Alaska’s minimum wage will increase to $11.73 per hour next year, under the terms of a 2014 ballot initiative. The voter-approved statute is an attempt to keep up with inflation, and mandates that the minimum wage must rise each year at the same rate as consumer prices in the Anchorage area.
But Dan Robinson, who leads the state’s labor research department, says there are probably very few Alaskans who currently make minimum wage. One McDonald’s in Juneau, for example, has been advertising a starting pay of $18 an hour, Robinson says.
“Market forces, as strong as they are with the labor shortage, have almost certainly had much more of an effect on how much people are making than the minimum wage has in recent years,” Robinson said. “Or will with this increase that’s coming in the beginning of 2024.”
Robinson said other than a small handful of states, most of the country hasn’t been using minimum wage to attempt to keep up with the cost of living in recent years.
“It’s kind of become – not kind of – it’s become a less relevant driver of anything,” Robinson said. “Because it just hasn’t nearly kept pace with inflation in most states, and that would be true for Alaska long term as well.”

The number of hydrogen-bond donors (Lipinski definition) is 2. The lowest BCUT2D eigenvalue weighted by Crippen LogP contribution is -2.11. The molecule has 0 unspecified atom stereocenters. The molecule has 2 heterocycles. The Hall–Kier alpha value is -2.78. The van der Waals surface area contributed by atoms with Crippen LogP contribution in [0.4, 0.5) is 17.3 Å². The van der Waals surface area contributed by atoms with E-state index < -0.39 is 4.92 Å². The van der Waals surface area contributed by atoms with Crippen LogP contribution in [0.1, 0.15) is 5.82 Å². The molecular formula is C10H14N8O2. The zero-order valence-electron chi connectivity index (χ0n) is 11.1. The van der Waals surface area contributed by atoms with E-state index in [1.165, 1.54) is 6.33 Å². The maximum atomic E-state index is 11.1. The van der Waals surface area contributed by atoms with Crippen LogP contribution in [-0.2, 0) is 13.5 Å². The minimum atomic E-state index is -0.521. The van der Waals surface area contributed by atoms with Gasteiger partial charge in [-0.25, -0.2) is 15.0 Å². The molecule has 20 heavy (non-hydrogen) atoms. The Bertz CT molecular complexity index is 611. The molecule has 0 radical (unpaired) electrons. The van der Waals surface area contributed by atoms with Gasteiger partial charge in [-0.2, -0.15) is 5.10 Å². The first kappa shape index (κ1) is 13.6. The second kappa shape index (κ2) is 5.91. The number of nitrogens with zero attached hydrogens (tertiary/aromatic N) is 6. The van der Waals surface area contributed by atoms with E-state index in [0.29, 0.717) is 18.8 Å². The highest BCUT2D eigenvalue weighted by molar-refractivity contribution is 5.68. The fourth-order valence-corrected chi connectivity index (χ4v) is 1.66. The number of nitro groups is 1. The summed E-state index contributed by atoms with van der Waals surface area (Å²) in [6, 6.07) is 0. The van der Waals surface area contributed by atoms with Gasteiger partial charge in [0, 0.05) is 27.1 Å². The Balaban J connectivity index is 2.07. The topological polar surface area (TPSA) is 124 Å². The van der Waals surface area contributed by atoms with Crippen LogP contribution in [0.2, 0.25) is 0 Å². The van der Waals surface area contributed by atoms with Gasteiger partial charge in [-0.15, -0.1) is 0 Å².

But a separate state law dictating the minimum compensation for salaried employees likely is a factor for many Alaska workers. Jeremy Applegate works in the state’s Wage and Hour department, and he said with the exception of government workers, if salaried employees are exempt from overtime pay, they generally need to be making at least double the minimum wage.
Applegate said his team made a point to include the minimum salaries in the wage increase announcement this year to help educate employers.
“Because it is a major way in which people can easily violate that,” Applegate said.
That minimum annual salary for exempt workers is rising from $45,136 this year to $48,796.80 for 2024. Applegate said anyone with questions or concerns about Alaska’s wage rules can contact the Wage and Hour office.